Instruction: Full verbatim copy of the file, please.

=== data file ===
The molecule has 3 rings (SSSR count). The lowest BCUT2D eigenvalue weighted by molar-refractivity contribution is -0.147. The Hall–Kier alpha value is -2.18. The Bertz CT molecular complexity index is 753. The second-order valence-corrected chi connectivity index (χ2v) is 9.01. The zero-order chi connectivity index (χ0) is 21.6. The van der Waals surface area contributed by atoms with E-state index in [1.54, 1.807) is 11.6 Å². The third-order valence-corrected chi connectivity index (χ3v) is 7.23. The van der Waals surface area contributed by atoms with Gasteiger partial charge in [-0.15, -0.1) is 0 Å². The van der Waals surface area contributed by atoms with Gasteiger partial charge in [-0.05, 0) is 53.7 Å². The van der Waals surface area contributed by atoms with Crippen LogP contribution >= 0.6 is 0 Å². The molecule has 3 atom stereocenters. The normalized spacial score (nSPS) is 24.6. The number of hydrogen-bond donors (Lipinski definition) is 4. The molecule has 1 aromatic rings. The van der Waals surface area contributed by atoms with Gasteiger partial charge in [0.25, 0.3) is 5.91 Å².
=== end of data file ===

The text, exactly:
The molecule has 3 rings (SSSR count). The lowest BCUT2D eigenvalue weighted by molar-refractivity contribution is -0.147. The Hall–Kier alpha value is -2.18. The Bertz CT molecular complexity index is 753. The second-order valence-corrected chi connectivity index (χ2v) is 9.01. The zero-order chi connectivity index (χ0) is 21.6. The van der Waals surface area contributed by atoms with E-state index in [1.54, 1.807) is 11.6 Å². The third-order valence-corrected chi connectivity index (χ3v) is 7.23. The van der Waals surface area contributed by atoms with Gasteiger partial charge in [-0.15, -0.1) is 0 Å². The van der Waals surface area contributed by atoms with Gasteiger partial charge in [-0.05, 0) is 53.7 Å². The van der Waals surface area contributed by atoms with Crippen LogP contribution >= 0.6 is 0 Å². The molecule has 3 atom stereocenters. The normalized spacial score (nSPS) is 24.6. The number of hydrogen-bond donors (Lipinski definition) is 4. The molecule has 1 aromatic rings. The van der Waals surface area contributed by atoms with Gasteiger partial charge in [0.25, 0.3) is 5.91 Å².